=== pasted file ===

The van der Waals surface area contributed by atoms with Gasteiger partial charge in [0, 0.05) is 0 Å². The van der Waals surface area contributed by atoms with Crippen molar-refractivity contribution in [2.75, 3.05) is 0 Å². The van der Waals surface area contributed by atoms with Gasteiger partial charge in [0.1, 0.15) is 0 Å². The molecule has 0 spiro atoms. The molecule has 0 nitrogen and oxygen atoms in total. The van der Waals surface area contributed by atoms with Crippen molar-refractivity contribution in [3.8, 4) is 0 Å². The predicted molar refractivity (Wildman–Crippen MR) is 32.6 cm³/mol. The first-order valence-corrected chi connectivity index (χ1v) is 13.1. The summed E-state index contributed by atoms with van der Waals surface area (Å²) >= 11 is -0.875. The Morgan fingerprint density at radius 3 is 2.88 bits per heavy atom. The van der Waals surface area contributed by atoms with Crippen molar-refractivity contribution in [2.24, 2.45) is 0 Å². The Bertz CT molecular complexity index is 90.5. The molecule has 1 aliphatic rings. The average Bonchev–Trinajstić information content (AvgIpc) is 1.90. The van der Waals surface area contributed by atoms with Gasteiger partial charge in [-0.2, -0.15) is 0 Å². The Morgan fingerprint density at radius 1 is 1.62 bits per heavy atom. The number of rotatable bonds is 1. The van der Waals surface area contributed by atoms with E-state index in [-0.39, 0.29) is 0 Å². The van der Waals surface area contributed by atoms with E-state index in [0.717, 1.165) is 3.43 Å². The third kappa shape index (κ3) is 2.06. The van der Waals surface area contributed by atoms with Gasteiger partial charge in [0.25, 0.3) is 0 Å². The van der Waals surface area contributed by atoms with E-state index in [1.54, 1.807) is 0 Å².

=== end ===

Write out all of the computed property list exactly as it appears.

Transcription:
The van der Waals surface area contributed by atoms with Gasteiger partial charge in [0, 0.05) is 0 Å². The van der Waals surface area contributed by atoms with Crippen molar-refractivity contribution in [2.75, 3.05) is 0 Å². The van der Waals surface area contributed by atoms with Gasteiger partial charge in [0.1, 0.15) is 0 Å². The molecule has 0 spiro atoms. The molecule has 0 nitrogen and oxygen atoms in total. The van der Waals surface area contributed by atoms with Crippen molar-refractivity contribution in [3.8, 4) is 0 Å². The predicted molar refractivity (Wildman–Crippen MR) is 32.6 cm³/mol. The first-order valence-corrected chi connectivity index (χ1v) is 13.1. The summed E-state index contributed by atoms with van der Waals surface area (Å²) >= 11 is -0.875. The Morgan fingerprint density at radius 3 is 2.88 bits per heavy atom. The van der Waals surface area contributed by atoms with Crippen molar-refractivity contribution in [2.24, 2.45) is 0 Å². The Bertz CT molecular complexity index is 90.5. The molecule has 1 aliphatic rings. The average Bonchev–Trinajstić information content (AvgIpc) is 1.90. The van der Waals surface area contributed by atoms with Gasteiger partial charge in [-0.2, -0.15) is 0 Å². The Morgan fingerprint density at radius 1 is 1.62 bits per heavy atom. The number of rotatable bonds is 1. The van der Waals surface area contributed by atoms with E-state index in [-0.39, 0.29) is 0 Å². The van der Waals surface area contributed by atoms with E-state index in [0.717, 1.165) is 3.43 Å². The third kappa shape index (κ3) is 2.06. The van der Waals surface area contributed by atoms with Gasteiger partial charge in [0.25, 0.3) is 0 Å². The van der Waals surface area contributed by atoms with E-state index in [1.54, 1.807) is 0 Å².